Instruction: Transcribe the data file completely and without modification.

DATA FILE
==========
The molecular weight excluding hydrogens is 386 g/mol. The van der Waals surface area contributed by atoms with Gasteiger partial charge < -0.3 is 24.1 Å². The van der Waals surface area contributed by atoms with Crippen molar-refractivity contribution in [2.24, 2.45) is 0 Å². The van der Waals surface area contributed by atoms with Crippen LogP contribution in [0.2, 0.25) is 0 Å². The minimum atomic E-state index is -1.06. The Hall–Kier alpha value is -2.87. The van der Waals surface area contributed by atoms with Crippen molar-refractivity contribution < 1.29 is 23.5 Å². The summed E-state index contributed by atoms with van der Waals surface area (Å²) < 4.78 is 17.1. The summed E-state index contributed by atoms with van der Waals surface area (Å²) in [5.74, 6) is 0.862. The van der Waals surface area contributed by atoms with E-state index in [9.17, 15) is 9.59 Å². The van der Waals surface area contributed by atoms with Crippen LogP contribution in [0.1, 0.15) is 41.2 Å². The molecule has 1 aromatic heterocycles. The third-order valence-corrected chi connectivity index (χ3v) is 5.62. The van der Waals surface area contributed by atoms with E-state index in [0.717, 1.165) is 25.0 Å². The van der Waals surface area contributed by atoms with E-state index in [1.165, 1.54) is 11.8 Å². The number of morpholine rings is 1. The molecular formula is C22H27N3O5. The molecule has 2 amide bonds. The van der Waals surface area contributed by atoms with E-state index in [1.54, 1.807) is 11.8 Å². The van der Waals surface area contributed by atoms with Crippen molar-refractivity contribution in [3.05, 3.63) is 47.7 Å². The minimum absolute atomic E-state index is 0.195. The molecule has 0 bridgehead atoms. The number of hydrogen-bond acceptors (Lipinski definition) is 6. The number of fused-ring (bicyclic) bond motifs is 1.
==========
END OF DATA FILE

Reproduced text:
The molecular weight excluding hydrogens is 386 g/mol. The van der Waals surface area contributed by atoms with Gasteiger partial charge < -0.3 is 24.1 Å². The van der Waals surface area contributed by atoms with Crippen molar-refractivity contribution in [2.24, 2.45) is 0 Å². The van der Waals surface area contributed by atoms with Crippen LogP contribution in [0.2, 0.25) is 0 Å². The minimum atomic E-state index is -1.06. The Hall–Kier alpha value is -2.87. The van der Waals surface area contributed by atoms with Crippen molar-refractivity contribution < 1.29 is 23.5 Å². The summed E-state index contributed by atoms with van der Waals surface area (Å²) < 4.78 is 17.1. The summed E-state index contributed by atoms with van der Waals surface area (Å²) in [5.74, 6) is 0.862. The van der Waals surface area contributed by atoms with E-state index in [9.17, 15) is 9.59 Å². The van der Waals surface area contributed by atoms with Crippen LogP contribution in [0.1, 0.15) is 41.2 Å². The molecule has 1 aromatic heterocycles. The third-order valence-corrected chi connectivity index (χ3v) is 5.62. The van der Waals surface area contributed by atoms with E-state index in [0.717, 1.165) is 25.0 Å². The van der Waals surface area contributed by atoms with E-state index in [1.165, 1.54) is 11.8 Å². The number of morpholine rings is 1. The molecular formula is C22H27N3O5. The molecule has 2 amide bonds. The van der Waals surface area contributed by atoms with E-state index in [1.54, 1.807) is 11.8 Å². The van der Waals surface area contributed by atoms with Crippen molar-refractivity contribution in [3.05, 3.63) is 47.7 Å². The minimum absolute atomic E-state index is 0.195. The molecule has 0 bridgehead atoms. The number of hydrogen-bond acceptors (Lipinski definition) is 6. The number of fused-ring (bicyclic) bond motifs is 1.